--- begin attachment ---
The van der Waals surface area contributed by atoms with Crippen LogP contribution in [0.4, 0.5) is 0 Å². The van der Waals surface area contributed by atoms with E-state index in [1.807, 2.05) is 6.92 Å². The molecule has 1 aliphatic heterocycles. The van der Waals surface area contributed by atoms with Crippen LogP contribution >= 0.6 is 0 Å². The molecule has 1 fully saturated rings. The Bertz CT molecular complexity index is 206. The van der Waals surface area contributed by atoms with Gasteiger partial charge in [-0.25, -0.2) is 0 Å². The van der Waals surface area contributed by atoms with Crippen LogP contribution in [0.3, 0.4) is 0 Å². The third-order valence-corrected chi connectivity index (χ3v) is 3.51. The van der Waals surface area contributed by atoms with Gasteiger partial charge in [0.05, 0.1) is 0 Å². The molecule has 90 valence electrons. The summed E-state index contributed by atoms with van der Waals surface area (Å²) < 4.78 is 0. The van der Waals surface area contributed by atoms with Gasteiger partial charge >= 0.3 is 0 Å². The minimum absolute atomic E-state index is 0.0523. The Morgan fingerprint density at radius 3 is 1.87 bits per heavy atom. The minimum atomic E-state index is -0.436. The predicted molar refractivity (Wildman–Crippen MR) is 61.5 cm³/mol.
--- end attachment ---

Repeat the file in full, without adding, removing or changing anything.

The van der Waals surface area contributed by atoms with Crippen LogP contribution in [0.4, 0.5) is 0 Å². The van der Waals surface area contributed by atoms with E-state index in [1.807, 2.05) is 6.92 Å². The molecule has 1 aliphatic heterocycles. The van der Waals surface area contributed by atoms with Crippen LogP contribution >= 0.6 is 0 Å². The molecule has 1 fully saturated rings. The Bertz CT molecular complexity index is 206. The van der Waals surface area contributed by atoms with Gasteiger partial charge in [-0.25, -0.2) is 0 Å². The van der Waals surface area contributed by atoms with Crippen LogP contribution in [0.3, 0.4) is 0 Å². The third-order valence-corrected chi connectivity index (χ3v) is 3.51. The van der Waals surface area contributed by atoms with Gasteiger partial charge in [0.05, 0.1) is 0 Å². The molecule has 90 valence electrons. The summed E-state index contributed by atoms with van der Waals surface area (Å²) < 4.78 is 0. The van der Waals surface area contributed by atoms with Gasteiger partial charge >= 0.3 is 0 Å². The minimum absolute atomic E-state index is 0.0523. The Morgan fingerprint density at radius 3 is 1.87 bits per heavy atom. The minimum atomic E-state index is -0.436. The predicted molar refractivity (Wildman–Crippen MR) is 61.5 cm³/mol.